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How New York’s new data security law affects you and your agency

Gov. Andrew M. Cuomo signed S.5575-B into law July 25. The law, which was sponsored by Sen. Kevin Thomas, D-6, updates New York’s data breach notification law—to keep pace with today’s technology. While it creates some new requirements for data breach notifications, the law does not create new requirements for entities subject to existing or future regulations by any federal or other New York state government entity.

The law requires certain information to be included in the notice to those affected by a breach that would direct consumers to federal and state data security prevention entities and require businesses to send a template of their notices to consumers to the attorney general and the Office of Information Technology Services. It also requires reasonable data security for private information, with a more flexible standard for small businesses.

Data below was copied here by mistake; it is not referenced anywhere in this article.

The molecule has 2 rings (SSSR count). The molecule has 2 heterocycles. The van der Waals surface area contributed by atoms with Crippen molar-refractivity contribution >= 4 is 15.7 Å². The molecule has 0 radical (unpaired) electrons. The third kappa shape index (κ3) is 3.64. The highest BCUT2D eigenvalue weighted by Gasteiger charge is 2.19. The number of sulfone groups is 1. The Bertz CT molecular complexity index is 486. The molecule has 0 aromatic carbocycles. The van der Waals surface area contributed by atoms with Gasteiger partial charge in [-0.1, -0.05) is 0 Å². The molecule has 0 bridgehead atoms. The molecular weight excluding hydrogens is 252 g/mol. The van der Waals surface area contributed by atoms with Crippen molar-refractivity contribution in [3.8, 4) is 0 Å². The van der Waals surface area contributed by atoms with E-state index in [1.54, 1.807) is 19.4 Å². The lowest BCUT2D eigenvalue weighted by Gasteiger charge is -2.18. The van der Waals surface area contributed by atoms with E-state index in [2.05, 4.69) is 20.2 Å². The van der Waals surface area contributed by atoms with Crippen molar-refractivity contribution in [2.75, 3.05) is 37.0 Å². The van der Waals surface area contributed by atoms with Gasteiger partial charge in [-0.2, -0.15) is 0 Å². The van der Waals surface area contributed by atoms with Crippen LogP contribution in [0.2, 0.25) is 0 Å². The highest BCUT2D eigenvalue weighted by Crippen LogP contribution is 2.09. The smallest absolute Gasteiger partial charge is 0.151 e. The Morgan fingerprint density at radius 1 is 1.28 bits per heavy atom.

The law also authorizes businesses in certain circumstances, such as if mailing the notifications would cost more than $250, to notify the consumer of the breach via email. If the consumer’s email is believed to have been compromised, the law authorizes the business to use other electronic methods to notify the consumer.

Since insurance agents, who are doing business in New York, already must comply with the New York cyber security regulation and the federal Gramm-Leach-Bliley Act, this law does not imposes upon them any additional requirements. The law considers them, and others, to be a “compliant regulated entity.”

However, even though the law does not require any additional notification requirements, since producers are covered by the aforementioned regulations and act, you still would need to give notice of a breach to the state attorney general, the department of state and the division of state police.

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